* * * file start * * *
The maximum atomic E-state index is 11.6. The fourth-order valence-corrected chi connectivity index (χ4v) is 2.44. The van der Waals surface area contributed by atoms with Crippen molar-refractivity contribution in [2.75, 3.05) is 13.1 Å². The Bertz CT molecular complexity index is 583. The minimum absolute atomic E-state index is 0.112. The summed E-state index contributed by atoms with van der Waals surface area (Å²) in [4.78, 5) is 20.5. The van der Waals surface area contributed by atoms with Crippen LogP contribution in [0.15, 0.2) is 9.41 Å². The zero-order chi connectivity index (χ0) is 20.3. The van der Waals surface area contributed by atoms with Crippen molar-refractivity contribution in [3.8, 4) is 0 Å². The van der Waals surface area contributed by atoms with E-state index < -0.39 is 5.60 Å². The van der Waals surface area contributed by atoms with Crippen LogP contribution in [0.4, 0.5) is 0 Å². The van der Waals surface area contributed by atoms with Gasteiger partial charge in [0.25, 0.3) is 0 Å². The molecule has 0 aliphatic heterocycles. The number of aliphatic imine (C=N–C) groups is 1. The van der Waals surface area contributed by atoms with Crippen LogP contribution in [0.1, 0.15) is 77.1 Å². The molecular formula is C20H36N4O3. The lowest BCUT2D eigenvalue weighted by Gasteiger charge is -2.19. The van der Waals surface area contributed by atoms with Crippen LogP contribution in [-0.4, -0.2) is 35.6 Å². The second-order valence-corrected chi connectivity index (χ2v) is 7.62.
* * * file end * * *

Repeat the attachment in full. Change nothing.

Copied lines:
The maximum atomic E-state index is 11.6. The fourth-order valence-corrected chi connectivity index (χ4v) is 2.44. The van der Waals surface area contributed by atoms with Crippen molar-refractivity contribution in [2.75, 3.05) is 13.1 Å². The Bertz CT molecular complexity index is 583. The minimum absolute atomic E-state index is 0.112. The summed E-state index contributed by atoms with van der Waals surface area (Å²) in [4.78, 5) is 20.5. The van der Waals surface area contributed by atoms with Crippen LogP contribution in [0.15, 0.2) is 9.41 Å². The zero-order chi connectivity index (χ0) is 20.3. The van der Waals surface area contributed by atoms with Crippen molar-refractivity contribution in [3.8, 4) is 0 Å². The van der Waals surface area contributed by atoms with E-state index < -0.39 is 5.60 Å². The van der Waals surface area contributed by atoms with Crippen LogP contribution in [0.4, 0.5) is 0 Å². The van der Waals surface area contributed by atoms with Gasteiger partial charge in [0.25, 0.3) is 0 Å². The molecule has 0 aliphatic heterocycles. The number of aliphatic imine (C=N–C) groups is 1. The van der Waals surface area contributed by atoms with Crippen LogP contribution in [0.1, 0.15) is 77.1 Å². The molecular formula is C20H36N4O3. The lowest BCUT2D eigenvalue weighted by Gasteiger charge is -2.19. The van der Waals surface area contributed by atoms with Crippen LogP contribution in [-0.4, -0.2) is 35.6 Å². The second-order valence-corrected chi connectivity index (χ2v) is 7.62.